An Investigation into the Role of Antithrombin in Platelet Function
Time: 12:40 - 12:55
Date: 24 April 2018
Theatre: Dodder A
Platelets are anucleate cell fragments whose primary role is in haemostasis and the maintenance of vascular integrity. When activated, platelets release a multitude of proteins from their cytoplasm and preformed granules, known as the platelet proteome. Mass spectrometry studies have identified hundreds of proteins in this platelet releasate. The presence of the protein antithrombin in and its interaction with platelets is not well characterised. This project was designed to determine if antithrombin is part of the platelet proteome and to observe the effect which antithrombin has on platelets. This was achieved by using techniques such as a western blot, immunofluorescence, adhesion assays and flow cytometry.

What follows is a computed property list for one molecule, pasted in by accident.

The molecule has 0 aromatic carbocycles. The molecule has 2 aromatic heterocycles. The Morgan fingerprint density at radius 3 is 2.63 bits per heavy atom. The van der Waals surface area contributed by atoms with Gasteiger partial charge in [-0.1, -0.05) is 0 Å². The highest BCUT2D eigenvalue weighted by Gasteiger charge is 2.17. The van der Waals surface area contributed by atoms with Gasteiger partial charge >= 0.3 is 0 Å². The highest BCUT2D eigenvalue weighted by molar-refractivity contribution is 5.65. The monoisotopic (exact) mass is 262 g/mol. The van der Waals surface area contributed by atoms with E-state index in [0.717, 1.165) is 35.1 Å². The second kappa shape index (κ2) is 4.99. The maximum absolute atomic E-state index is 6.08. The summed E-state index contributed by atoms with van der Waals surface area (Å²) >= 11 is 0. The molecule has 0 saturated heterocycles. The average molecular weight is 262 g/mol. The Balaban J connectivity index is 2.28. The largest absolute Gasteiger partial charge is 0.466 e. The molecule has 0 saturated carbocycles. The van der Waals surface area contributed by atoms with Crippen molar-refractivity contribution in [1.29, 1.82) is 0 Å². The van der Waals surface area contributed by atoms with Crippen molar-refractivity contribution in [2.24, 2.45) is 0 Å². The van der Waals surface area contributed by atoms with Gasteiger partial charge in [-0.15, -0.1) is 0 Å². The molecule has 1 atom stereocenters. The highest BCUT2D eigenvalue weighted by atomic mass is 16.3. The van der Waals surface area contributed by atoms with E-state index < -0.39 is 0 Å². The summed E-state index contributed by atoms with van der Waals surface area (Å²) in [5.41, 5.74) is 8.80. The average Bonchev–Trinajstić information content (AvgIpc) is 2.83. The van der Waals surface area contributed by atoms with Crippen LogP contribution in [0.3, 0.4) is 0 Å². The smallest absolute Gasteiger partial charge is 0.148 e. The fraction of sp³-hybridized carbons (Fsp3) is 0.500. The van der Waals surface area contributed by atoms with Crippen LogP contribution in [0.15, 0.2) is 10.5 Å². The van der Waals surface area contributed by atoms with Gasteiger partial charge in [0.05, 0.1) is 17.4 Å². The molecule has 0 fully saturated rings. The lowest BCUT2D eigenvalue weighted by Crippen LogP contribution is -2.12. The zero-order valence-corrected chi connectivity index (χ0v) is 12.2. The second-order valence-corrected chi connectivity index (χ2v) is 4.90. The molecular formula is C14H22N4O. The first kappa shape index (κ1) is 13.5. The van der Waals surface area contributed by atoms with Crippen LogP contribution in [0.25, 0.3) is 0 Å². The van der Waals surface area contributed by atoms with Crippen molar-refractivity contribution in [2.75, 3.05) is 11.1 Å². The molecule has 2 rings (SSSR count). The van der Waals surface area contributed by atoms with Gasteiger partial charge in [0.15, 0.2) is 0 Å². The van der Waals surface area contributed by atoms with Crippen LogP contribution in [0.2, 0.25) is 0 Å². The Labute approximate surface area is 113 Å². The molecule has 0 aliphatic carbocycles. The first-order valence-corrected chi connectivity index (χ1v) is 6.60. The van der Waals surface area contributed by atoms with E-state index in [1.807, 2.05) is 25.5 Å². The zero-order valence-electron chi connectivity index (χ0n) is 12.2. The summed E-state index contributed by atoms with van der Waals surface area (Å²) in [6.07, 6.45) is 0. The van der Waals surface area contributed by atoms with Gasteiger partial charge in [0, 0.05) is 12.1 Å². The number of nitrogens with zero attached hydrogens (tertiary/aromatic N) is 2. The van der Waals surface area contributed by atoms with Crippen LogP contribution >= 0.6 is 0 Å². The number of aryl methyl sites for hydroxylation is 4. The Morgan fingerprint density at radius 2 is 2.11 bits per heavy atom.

Full identification of the proteins stored in and released by platelets when activated is important so that the role of these proteins can be determined. It is also crucial to develop a deeper knowledge of how plasma proteins interact with platelets so a better understanding of how platelets contribute to homeostasis can be made.
- Anna O’Driscoll Medical Scientist - St James’s Hospital